“Those conversations are in play at the moment,” Mr Woods said.

    Crown and Lasseter are sandwiched between the Conoco­Phillips-led Poseidon gas discovery and the Inpex-led Ichthys gasfield, leaving them well placed to be incorporated into ­either development. Inpex also holds a 20 per cent interest in the Crown and Lasseter permits.

    ConocoPhillips operates the Darwin LNG plant, in which Santos holds an 11.5 per cent stake, and has said it is open to gas supply deals with third parties as it looks to top up supplies into the plant and potentially underpin a doubling of capacity.

    Inpex is leading the construction of the Ichthys LNG plant near Darwin, and also has the ­capacity to expand the facility.

    Mr Woods said there was an understanding between the various Browse Basin explorers that collaboration was a more sensible approach than each party going alone.

    Aligning Santos’s discoveries with others in the region, such as the ConocoPhillips-led Poseidon find next to Crown, would bring scale to any development and help speed up the appraisal ­process.

    “If you combine together our gas, ConocoPhillips’s, and other parties in that region, you can run all that back to Darwin and do something jointly. That’s a much more mature approach,” he said.

    The inability to collaborate has seen clusters of LNG plants developed in Western Australia’s Carnarvon basin — where the North West Shelf, Pluto, Gorgon and Wheatstone LNG plants have either been built or are under construction — and Queensland, where three LNG plants are being built at the same time.

    Mr Woods said those experiences, which had driven up construction costs and led to inefficiencies, meant the likes of ConocoPhillips and Ichthys were open to discussions.

    “We need to learn from some of the mistakes that were made in Queensland and the Carnarvon Basin about the lack of collaboration, and use that learning here as a good leverage point to get people to talk,” he said.

    Santos last week announced it was also weighing up the Darwin LNG plants as a possible destination for gas from the Petrel, Tern and Frigate gasfields off the NT coast.

  4. Santos looks for supply deals

    Joint venture partner GDF Suez and Santos on Thursday scrapped plans to develop those fields through floating LNG technology after finding the proposal was uneconomic.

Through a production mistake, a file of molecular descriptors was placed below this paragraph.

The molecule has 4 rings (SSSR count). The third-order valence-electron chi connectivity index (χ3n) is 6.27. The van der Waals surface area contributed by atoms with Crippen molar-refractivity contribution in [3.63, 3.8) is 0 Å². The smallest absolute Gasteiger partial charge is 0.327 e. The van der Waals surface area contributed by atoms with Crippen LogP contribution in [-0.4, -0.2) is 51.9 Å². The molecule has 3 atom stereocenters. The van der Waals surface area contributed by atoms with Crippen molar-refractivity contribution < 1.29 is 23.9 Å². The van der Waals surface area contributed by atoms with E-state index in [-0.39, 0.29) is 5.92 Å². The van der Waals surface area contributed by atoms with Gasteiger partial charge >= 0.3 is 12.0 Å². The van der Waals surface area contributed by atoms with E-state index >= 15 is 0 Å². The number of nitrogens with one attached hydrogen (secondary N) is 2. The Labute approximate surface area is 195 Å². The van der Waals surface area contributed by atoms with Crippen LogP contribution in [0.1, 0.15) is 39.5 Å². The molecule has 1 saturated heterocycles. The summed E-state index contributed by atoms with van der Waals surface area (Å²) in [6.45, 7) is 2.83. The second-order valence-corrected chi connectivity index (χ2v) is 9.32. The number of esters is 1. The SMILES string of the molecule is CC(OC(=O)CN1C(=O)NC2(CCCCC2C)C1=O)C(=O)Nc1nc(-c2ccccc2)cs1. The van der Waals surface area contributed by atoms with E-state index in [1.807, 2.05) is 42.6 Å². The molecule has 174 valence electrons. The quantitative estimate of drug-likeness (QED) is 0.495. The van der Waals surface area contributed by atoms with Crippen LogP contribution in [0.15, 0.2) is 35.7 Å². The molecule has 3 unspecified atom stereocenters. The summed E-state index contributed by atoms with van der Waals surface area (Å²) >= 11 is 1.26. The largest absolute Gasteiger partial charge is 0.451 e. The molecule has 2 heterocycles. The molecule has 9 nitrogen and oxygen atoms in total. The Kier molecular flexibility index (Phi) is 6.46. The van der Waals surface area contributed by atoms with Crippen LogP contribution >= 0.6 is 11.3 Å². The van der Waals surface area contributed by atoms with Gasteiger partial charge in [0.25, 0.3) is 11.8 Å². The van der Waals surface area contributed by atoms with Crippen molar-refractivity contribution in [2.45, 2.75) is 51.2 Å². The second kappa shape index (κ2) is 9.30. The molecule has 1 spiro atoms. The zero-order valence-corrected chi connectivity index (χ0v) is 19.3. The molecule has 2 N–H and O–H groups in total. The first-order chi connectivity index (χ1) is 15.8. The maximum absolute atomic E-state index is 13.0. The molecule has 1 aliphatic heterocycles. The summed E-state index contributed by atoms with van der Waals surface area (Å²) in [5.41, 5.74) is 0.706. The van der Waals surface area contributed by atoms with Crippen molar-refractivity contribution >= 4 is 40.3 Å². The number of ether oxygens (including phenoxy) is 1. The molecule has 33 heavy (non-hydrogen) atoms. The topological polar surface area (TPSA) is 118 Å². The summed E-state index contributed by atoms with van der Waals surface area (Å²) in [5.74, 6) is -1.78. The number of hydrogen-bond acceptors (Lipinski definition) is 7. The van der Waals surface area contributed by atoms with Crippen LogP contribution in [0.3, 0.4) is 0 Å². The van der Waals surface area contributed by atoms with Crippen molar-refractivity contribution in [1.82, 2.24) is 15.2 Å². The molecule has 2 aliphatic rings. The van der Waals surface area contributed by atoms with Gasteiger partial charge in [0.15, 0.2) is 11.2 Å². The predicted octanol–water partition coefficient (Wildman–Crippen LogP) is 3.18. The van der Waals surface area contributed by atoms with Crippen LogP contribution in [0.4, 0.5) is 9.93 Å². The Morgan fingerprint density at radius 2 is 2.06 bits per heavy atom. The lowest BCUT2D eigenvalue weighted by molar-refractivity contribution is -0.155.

The Lasseter target could be of similar magnitude to Crown, which is understood to be a multi-trillion-cubic feet discovery.

    Santos and ConocoPhillips are also currently drilling at their Barossa discovery northwest of Darwin that has also been earmarked for the Darwin LNG plant.

    The Bayu-Undan gasfield, which supplies gas into Darwin, is expected to begin declining early next decade. The Darwin LNG partners also have approvals in place for a second train, or processing line, at the project.

    The ConocoPhillips-led Pos­eidon discovery has also been touted as a potential source of gas for Darwin. Origin Energy this month struck a $US800 million ($852m) deal to buy a 40 per cent stake in Poseidon from ­Karoon Gas.

    Despite the remoteness of the Browse Basin, Mr Woods said he had “no doubt” that Santos’s gas there would find a market.

    “The reservoirs up in the Browse are world class, the resource sizes are giant. For us, it’s just about proving up the resource size and understanding the opportunity at the infrastructure points to get that timing just right,” he said.

    “The Browse is a significant part of Santos’s growth aspirations. We’ve invested a lot of money in the Browse and we will continue to invest a lot of money in the Browse to bring this gas to market as soon as we can.”

    The market has paid little attention to date to Santos’s position in the Browse and its producing assets in WA, with investor focus instead on its Gladstone and Papua New Guinea LNG developments and its mainstay production base in South Australia’s Cooper Basin.

    Mr Woods said Santos’s WA asset base represented an important if little-noticed source of cash and growth.

    “The development of Gladstone LNG has certainly been very much in the forefront of the market’s view of Santos. Behind the scenes, the WA business unit has been delivering significant cashflows and growing production and the growth story for the company,” he said.

  5. Inpex: Ichthys LNG Project 50 Pct Complete

    Posted on Jun 25th, 2014

    Inpex said that the Ichthys LNG project has today celebrated its most significant construction milestone to date after officially marking 50 percent completion.

    Likened to three mega-projects in one, Ichthys includes an offshore project with subsea facilities and two large floating platforms (central processing facility and floating production storage and offloading facility); an onshore project featuring an 8.4 million tonne per annum LNG plant in Darwin; and an 889 km 42-inch gas transmission pipeline.

    Today’s milestone means that half of the overall project scope has been completed. Inpex President Director Australia Seiya Ito said millions of man-hours by thousands of people across the globe had contributed to the Project reaching its halfway mark, which comes less than two-and-a-half years after the final investment decision was made in January 2012.